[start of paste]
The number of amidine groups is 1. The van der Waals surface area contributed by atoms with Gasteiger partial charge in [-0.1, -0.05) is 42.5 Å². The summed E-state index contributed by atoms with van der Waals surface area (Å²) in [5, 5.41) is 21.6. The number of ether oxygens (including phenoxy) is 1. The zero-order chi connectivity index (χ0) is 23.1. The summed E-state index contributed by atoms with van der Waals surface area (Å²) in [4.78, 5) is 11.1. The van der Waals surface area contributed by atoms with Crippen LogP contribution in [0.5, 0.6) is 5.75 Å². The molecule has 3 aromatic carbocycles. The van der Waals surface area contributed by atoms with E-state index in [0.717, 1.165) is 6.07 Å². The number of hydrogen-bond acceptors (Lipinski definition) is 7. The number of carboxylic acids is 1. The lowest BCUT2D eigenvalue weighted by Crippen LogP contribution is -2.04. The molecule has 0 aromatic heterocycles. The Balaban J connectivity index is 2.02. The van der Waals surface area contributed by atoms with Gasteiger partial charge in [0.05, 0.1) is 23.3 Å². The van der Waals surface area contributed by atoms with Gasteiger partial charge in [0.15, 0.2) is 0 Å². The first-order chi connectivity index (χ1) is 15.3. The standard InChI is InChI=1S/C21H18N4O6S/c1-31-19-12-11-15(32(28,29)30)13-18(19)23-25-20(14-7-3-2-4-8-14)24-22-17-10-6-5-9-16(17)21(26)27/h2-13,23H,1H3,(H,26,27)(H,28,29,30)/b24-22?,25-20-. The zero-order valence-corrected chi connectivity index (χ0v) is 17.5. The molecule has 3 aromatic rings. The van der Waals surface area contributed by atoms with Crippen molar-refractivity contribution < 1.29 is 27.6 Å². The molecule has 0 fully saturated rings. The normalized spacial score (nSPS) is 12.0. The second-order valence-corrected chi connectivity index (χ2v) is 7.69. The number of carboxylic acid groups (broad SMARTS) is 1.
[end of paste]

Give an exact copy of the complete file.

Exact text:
The number of amidine groups is 1. The van der Waals surface area contributed by atoms with Gasteiger partial charge in [-0.1, -0.05) is 42.5 Å². The summed E-state index contributed by atoms with van der Waals surface area (Å²) in [5, 5.41) is 21.6. The number of ether oxygens (including phenoxy) is 1. The zero-order chi connectivity index (χ0) is 23.1. The summed E-state index contributed by atoms with van der Waals surface area (Å²) in [4.78, 5) is 11.1. The van der Waals surface area contributed by atoms with Crippen LogP contribution in [0.5, 0.6) is 5.75 Å². The molecule has 3 aromatic carbocycles. The van der Waals surface area contributed by atoms with E-state index in [0.717, 1.165) is 6.07 Å². The number of hydrogen-bond acceptors (Lipinski definition) is 7. The number of carboxylic acids is 1. The lowest BCUT2D eigenvalue weighted by Crippen LogP contribution is -2.04. The molecule has 0 aromatic heterocycles. The Balaban J connectivity index is 2.02. The van der Waals surface area contributed by atoms with Gasteiger partial charge in [0.05, 0.1) is 23.3 Å². The van der Waals surface area contributed by atoms with Gasteiger partial charge in [0.15, 0.2) is 0 Å². The first-order chi connectivity index (χ1) is 15.3. The standard InChI is InChI=1S/C21H18N4O6S/c1-31-19-12-11-15(32(28,29)30)13-18(19)23-25-20(14-7-3-2-4-8-14)24-22-17-10-6-5-9-16(17)21(26)27/h2-13,23H,1H3,(H,26,27)(H,28,29,30)/b24-22?,25-20-. The zero-order valence-corrected chi connectivity index (χ0v) is 17.5. The molecule has 3 aromatic rings. The van der Waals surface area contributed by atoms with Crippen molar-refractivity contribution < 1.29 is 27.6 Å². The molecule has 0 fully saturated rings. The normalized spacial score (nSPS) is 12.0. The second-order valence-corrected chi connectivity index (χ2v) is 7.69. The number of carboxylic acid groups (broad SMARTS) is 1.